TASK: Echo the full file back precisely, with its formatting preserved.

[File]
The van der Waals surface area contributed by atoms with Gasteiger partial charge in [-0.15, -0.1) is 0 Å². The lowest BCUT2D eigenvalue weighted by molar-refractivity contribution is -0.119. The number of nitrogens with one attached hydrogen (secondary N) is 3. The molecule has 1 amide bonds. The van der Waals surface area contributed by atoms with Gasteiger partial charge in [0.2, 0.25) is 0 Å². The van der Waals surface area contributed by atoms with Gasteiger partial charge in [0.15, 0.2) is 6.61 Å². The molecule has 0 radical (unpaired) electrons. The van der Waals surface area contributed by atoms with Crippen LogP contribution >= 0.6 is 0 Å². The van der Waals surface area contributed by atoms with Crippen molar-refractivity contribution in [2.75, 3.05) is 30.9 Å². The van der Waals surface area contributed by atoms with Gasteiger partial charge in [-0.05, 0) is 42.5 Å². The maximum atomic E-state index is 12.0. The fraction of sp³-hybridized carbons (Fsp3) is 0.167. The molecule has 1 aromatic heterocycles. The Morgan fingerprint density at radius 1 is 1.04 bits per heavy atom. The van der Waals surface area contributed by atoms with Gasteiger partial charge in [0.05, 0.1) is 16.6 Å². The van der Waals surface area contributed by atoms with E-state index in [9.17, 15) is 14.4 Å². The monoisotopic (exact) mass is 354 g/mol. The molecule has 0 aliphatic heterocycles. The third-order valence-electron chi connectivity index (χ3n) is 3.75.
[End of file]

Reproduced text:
The van der Waals surface area contributed by atoms with Gasteiger partial charge in [-0.15, -0.1) is 0 Å². The lowest BCUT2D eigenvalue weighted by molar-refractivity contribution is -0.119. The number of nitrogens with one attached hydrogen (secondary N) is 3. The molecule has 1 amide bonds. The van der Waals surface area contributed by atoms with Gasteiger partial charge in [0.2, 0.25) is 0 Å². The van der Waals surface area contributed by atoms with Gasteiger partial charge in [0.15, 0.2) is 6.61 Å². The molecule has 0 radical (unpaired) electrons. The van der Waals surface area contributed by atoms with Crippen LogP contribution >= 0.6 is 0 Å². The van der Waals surface area contributed by atoms with Crippen molar-refractivity contribution in [2.75, 3.05) is 30.9 Å². The van der Waals surface area contributed by atoms with Gasteiger partial charge in [-0.05, 0) is 42.5 Å². The maximum atomic E-state index is 12.0. The fraction of sp³-hybridized carbons (Fsp3) is 0.167. The molecule has 1 aromatic heterocycles. The Morgan fingerprint density at radius 1 is 1.04 bits per heavy atom. The van der Waals surface area contributed by atoms with Gasteiger partial charge in [0.05, 0.1) is 16.6 Å². The van der Waals surface area contributed by atoms with E-state index in [9.17, 15) is 14.4 Å². The monoisotopic (exact) mass is 354 g/mol. The molecule has 0 aliphatic heterocycles. The third-order valence-electron chi connectivity index (χ3n) is 3.75.